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In German there are few nouns that have no article and thus seemingly no gender:

Examples

Google
Nahost
Nord
Allerheiligen

In the example "Nord" we could overcome this by using "der Norden" instead:

Die Schiffe kamen alle aus dem Norden, der in Richtung ihrer Heimat liegt.

But how would I build this sentence using "Nord" or in case of any of the other examples:

Die Schiffe kamen alle von Nord, [der/die/das] in Richtung ihrer Heimat liegt.
Die Schuld liegt allein an Google, [der/die/das] die Suchergebnisse nicht korrekt filtert.
Ich hörte nichts Gutes aus Nahost, [der/die/das] Heimat vieler Konflikte ist.
Wir treffen uns immer zu Allerheiligen, [der/die/das] in Bayern ein Feiertag ist.

What grammar rules help me to build these relative clauses correctly?

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1 Answer 1

up vote 4 down vote accepted

You can safely treat these words as neutral when formulating clauses. Therefore, it's das in all of Your examples.

This rule does not apply to names of persons. They are used without article, but do have a gender:

Hier kommt [no article!] Fred, der heute gut gelaunt aussieht.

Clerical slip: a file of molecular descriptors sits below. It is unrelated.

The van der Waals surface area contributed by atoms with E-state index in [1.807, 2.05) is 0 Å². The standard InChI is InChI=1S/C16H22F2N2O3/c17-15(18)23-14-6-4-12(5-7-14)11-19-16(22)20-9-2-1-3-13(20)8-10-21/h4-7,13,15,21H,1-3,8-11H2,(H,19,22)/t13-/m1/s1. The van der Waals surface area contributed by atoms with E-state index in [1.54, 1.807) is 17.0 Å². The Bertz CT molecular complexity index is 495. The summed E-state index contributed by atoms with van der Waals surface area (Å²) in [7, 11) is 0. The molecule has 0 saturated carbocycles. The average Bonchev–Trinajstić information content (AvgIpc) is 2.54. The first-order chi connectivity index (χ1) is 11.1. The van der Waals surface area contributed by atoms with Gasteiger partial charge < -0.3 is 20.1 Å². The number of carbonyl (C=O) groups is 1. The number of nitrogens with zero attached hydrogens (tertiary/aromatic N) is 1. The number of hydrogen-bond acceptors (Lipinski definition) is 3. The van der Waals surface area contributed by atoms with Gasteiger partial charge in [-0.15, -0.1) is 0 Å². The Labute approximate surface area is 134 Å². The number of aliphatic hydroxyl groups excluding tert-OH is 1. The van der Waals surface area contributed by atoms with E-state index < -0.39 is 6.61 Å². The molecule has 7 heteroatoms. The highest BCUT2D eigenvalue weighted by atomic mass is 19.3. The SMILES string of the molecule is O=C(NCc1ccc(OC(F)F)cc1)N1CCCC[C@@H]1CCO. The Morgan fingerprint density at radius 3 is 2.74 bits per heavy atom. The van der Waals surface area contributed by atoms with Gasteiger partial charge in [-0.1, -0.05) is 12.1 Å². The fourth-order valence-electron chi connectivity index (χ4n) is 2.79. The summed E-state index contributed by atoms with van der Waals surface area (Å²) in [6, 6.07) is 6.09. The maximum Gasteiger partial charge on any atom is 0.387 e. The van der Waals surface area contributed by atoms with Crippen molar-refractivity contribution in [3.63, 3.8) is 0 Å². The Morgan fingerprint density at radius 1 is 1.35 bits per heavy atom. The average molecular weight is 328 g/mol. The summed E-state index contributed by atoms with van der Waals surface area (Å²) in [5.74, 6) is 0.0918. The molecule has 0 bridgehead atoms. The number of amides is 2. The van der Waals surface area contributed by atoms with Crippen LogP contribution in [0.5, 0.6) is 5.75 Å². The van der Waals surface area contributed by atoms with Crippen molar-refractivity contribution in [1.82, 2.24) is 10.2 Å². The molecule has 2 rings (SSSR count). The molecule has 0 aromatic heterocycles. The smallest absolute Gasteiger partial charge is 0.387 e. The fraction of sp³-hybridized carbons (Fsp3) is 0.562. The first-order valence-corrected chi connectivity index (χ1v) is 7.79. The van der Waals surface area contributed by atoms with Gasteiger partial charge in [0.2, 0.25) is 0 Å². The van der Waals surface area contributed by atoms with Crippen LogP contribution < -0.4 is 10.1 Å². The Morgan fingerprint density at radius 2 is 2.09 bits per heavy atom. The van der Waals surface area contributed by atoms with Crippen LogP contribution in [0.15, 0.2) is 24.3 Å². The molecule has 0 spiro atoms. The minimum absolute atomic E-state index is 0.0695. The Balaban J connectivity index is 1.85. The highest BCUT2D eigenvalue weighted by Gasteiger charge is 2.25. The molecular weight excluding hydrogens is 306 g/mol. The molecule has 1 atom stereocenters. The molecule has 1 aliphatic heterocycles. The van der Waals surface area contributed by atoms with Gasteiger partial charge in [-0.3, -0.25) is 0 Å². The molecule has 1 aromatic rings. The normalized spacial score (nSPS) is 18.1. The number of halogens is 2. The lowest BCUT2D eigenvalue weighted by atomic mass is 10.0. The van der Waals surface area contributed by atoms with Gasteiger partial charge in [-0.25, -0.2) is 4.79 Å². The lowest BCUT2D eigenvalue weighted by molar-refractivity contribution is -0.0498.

Das ist [no article!] Anna, die ihren Freund mitgebracht hat.

Esp. for company names, the issue is avoided in German by adding the legal form of the company:

Das sind die Zahlen der BMW AG, die in diesem Jahr einen großen Erfolg hatte.

(AG = Aktiengesellschaft, feminin)

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But even names of persons can be used with article, am I mistaken? See this question for example: "ich bin die Gigili" –  user508 Feb 26 '12 at 12:46
2  
You may use names with article in southern parts of Germany and in Austria (and in the TV-show "Sendung mit der Maus" ;), i.e. when talking to small children). However, You are always on the safe side if You don't use articles with persons' names. –  Black Feb 26 '12 at 13:05
    
Makes sense, thank you. –  user508 Feb 26 '12 at 13:14
1  
@Black Your answer is exactly right. I would only add that using "wo" or "was" and the like to start the Nebensatz is another way around the problem. :-) –  Kevin Feb 27 '12 at 16:41

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